Man wrongly accused of ‘Midsomer Murder’ of artist says his life was destroyed

A suspect who was cleared of a shocking “Midsomer Murder” has told how being arrested destroyed his life.

Police questioned Daniel Pereira, 28, after artist Valerie Graves, 55, was killed in her bed with a hammer in the £1.6million mansion she was house-sitting.

He was held for 72 hours and quizzed for 10 hours – then not told he would face no action until he had spent four months on bail.

The nightmare cost him his home and job and he was admitted to a psychiatric unit. Five years later, as a Romanian man appeared in court charged with the murder yesterday, Mr Pereira has spoken for the first time about his ordeal.

“I’ve been on medication since 2014 and I still need it now,” he said. “It completely destroyed me. Now I’m on sleeping tablets and anti-anxiety tablets which I have to take three times a day.”

The killing in Bosham, West Sussex, in December 2013 was nicknamed the Midsomer Murder because the village was used in a 1998 episode of the ITV whodunnit.

Mr Pereira, a plasterer, believes he was held simply because he lived 400 yards away and police were desperate to blame somebody.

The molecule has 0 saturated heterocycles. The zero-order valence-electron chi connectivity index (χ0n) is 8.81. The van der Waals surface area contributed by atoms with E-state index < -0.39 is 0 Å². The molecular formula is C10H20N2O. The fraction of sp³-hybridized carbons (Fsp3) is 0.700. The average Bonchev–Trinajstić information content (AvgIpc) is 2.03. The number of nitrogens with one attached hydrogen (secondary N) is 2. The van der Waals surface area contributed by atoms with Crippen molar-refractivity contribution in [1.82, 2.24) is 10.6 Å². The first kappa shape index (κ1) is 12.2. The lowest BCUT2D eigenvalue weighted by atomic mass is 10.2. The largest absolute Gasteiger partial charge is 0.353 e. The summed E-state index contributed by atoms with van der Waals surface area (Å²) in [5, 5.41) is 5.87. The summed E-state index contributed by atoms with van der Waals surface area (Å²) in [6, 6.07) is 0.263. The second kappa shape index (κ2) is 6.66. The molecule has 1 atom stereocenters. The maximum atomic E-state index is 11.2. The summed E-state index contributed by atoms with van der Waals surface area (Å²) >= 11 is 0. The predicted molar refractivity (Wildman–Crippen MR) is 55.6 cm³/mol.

The ordeal left him “physically and mentally unable” to return to the home they had raided.

“I was worried I was a target because I had been linked to the murder,” he said.

“I couldn’t sleep because I thought someone was going to come and kill me in my bed with a hammer. I was put in a psychiatric ward in the Priory.

“I was diagnosed with PTSD, a severe anxiety disorder and depression.

Mr Pereira – now with girlfriend Ellen Luxton, 23, and their 10-week old baby Tommy – was refused compensation for his experience because police said it was a lawful arrest.

“They were so aggressive during the interview. After the third interview I just burst into tears. I said to the officer, ‘I’m going to lose everything, I’m going to lose my job, my life, everything’.

“My solicitor has always said I was a scapegoat.”

Mr Pereira added: “I want people to know that it wasn’t me. I want to get on with my life.

“If you look up my name on the internet the first thing that comes up is a story saying I’m being interviewed for murder.

“There’s nothing saying I was released without charge. It’s ruined my life. I can be speaking to people and they’ve got the story and said, ‘What’s this?’ I even lost a job in a pub because of it.”

Sussex Police said: “An arrest was made in 2014 in connection with the murder of Valerie Graves. This person was subsequently released without further action.

“We did not release this person’s name or where they were from. He was subsequently released because there was not evidence to charge him with the offence.”

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